In Nathaniel Hawthorne’s The Scarlet Letter, life is centered around a rigid Puritan society in which one is expected to be the most upright citizen they can be. Hawthorne uses Pearl as a way to show the harsh views of the early Puritans and how they affected the lives of those who were not fully accepted by them. Pearl is one of the most significant examples of a character that Hawthorne uses who has not been accepted into Puritan society. Hawthorne puts characteristics in Pearl that he uses to show just what the early Puritans were like.
Hawthorne shows how Pearl is an oddity in the world of the Puritans through her appearance, her wild and defiant manner, and the way by which she came into existence. First, Nathaniel Hawthorne wastes no time in making it known to the reader that Pearl is no ordinary Puritan character. He emphasizes this when he initially describes Pearl as an infant and again when he describes how her clothes exaggerate her intense beauty. When Hawthorne describes Pearl as an infant he immediately draws attention to the fact that she is out of the ordinary.
He really sets her apart from most Puritan infants, when he says, “The infant was worthy to have been brought forth in Eden; worthy to have been left there, to be the plaything of the angels” (93; ch. 6). The baby Pearl is unique in the sense that she can be seen fitting in with angels in Eden. To add to this, Hawthorne emphasizes Pearl’s intense beauty by the clothes that her sinful mother chooses for her. Hawthorne again makes it obvious that Pearl is not a normal Puritan in any sense of the term.
In chapter six entitled “Pearl”, Hawthorne describes Pearl as “So magnificent was the small figure, when thus arrayed, and such the splendor of Pearl’s own proper beauty, shining through the gorgeous robes” (93; ch. 6). Words such as “splendor” and “gorgeous” are used by Hawthorne to make Pearl seem like a perfect little girl, and to make the readers sympathize towards her. Hawthorne wastes no time in starting to sway the opinions of the readers towards his beloved Pearl. Hawthorne then moves on to describe the attitude of Pearl which furthers her difference from the traditional Puritans.
Pearl’s wild and defiant manner helps to enhance the readers perception of her separation from conventional Puritan society through her disobedience and intuition. Pearl’s disobedient nature is a quality that sets her apart from the normal Puritans in that it is expected that children obey their elders with no questioning. Pearl’s ways are basically summed up in the following quote, “The child could not be made amendable to rules” (94; ch. 6). In this quote, Hawthorne is stating that Pearl just can not be made to follow rules.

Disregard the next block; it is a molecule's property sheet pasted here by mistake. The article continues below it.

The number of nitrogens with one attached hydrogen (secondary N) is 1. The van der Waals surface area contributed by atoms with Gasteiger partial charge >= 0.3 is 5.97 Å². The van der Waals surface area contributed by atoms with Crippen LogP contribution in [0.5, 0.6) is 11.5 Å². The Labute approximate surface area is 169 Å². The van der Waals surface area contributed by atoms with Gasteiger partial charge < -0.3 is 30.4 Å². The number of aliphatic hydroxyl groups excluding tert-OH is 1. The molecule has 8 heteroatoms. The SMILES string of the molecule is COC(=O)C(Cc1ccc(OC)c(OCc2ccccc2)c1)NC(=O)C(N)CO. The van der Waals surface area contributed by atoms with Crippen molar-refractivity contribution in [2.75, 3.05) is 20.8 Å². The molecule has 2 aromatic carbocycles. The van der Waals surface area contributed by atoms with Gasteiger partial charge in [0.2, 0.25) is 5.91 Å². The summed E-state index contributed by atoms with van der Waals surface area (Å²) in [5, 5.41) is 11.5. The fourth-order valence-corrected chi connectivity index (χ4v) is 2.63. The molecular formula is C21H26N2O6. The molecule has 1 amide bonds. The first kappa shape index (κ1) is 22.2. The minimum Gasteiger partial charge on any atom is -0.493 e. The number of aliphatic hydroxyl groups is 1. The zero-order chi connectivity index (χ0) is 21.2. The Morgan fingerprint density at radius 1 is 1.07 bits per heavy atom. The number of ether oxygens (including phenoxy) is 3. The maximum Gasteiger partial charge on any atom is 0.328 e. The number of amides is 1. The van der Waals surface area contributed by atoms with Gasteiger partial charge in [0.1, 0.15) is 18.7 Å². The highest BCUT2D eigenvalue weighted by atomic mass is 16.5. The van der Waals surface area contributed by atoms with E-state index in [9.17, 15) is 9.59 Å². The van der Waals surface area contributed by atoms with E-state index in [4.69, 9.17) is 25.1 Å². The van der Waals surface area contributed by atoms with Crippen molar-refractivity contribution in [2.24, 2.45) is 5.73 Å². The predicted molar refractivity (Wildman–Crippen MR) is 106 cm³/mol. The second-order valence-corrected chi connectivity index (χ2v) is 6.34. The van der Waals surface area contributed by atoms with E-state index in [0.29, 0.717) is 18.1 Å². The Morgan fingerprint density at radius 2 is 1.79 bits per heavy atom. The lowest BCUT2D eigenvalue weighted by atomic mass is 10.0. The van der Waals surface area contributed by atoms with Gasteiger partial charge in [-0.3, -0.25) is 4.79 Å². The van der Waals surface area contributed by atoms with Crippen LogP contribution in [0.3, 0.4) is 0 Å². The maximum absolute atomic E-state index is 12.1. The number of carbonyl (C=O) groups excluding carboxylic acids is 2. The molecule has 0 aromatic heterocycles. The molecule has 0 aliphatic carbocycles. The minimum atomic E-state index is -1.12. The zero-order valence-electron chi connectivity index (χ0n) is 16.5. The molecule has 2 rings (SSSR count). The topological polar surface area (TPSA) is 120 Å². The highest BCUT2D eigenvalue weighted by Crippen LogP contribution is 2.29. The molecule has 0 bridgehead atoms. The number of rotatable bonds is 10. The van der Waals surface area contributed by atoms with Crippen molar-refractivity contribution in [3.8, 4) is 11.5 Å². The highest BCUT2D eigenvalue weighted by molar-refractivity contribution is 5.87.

This is an attribute of any member of a Puritan society that is really looked down upon. If children don’t respect their elders then what will become of the community? Hawthorne describes Pearls manner when he says, “her wild, desperate, defiant mood” (94; ch. 6). This again, is a summary of Pearl’s mood throughout the whole novel, which is not a characteristic looked highly upon by the Puritan’s. Pearls curiosity is another unique trait, because it contributes to making her an individual which was frowned upon by Puritan authority.
The Puritan’s in The Scarlet Letter, “are deficient in nature, and they are consequently dour and overrighteous” (Fogle 116). Pearl’s individuality can be seen as a direct threat to the Puritan leaders, which is one reason why she has been outcast by the “overrighteous” Puritans. Pearl shows her curiosity when she questions Dimmesdale about joining her and her mother the next day. “Wilt thou promise to hold my and thy mothers hand tomorrow? “(158; ch. 12). Pearl’s manner is quite a noticeable part of her as a character, but more importantly is the way in which Pearl came to be part of the Puritan society in which she lives.
From birth, Pearl was destined to be outcast from Puritan society because of her mother’s sin, and the way in which the common people view Pearl herself. From the beginning of her life, Pearl is shunned because of her mother’s sin. Hawthorne states that, “In giving her existence, a great law had been broken” (94; ch. 6). This says that when Pearl was conceived, one of God’s sacred laws was broken, and that makes people look down upon her. In other words, “She seems to the Puritans a ‘demon offspring. ‘” (Davitt 60). As a result of her mother’s sin, Pearl must live a life separate from the rest of everyone in her village.
When people saw Pearl, they were reminded of Hester’s sin and as a result, they thought of Pearl in a negative way, setting her apart from most other children. “Pearl’s clothes inevitably reminded the beholder of the token which Hester Prynne was doomed to wear upon her bosom. It was the scarlet letter in another form; the scarlet letter endowed with life! ” (105; ch. 7). Whenever people in the community see Pearl, they really see Hester’s sin, which causes them to not consider her a person, but a reminder of sin. Pearl has been outcast from Puritan society by means that are purely beyond her control.
She is rejected by this unforgiving society as a result of her appearance, her attitude, and mainly because of her mother’s sin. Pearl is a character in Nathaniel Hawthorne’s, The Scarlet Letter that really is not a typical character in the sense that she does not seem to fit in. Pearl is maintained in The Scarlet Letter as Hawthorne’s way of showing exactly what the early Puritan’s were truly like. Hawthorne made Pearl an outcast from society so that he could show what qualities were not accepted by the early Puritans.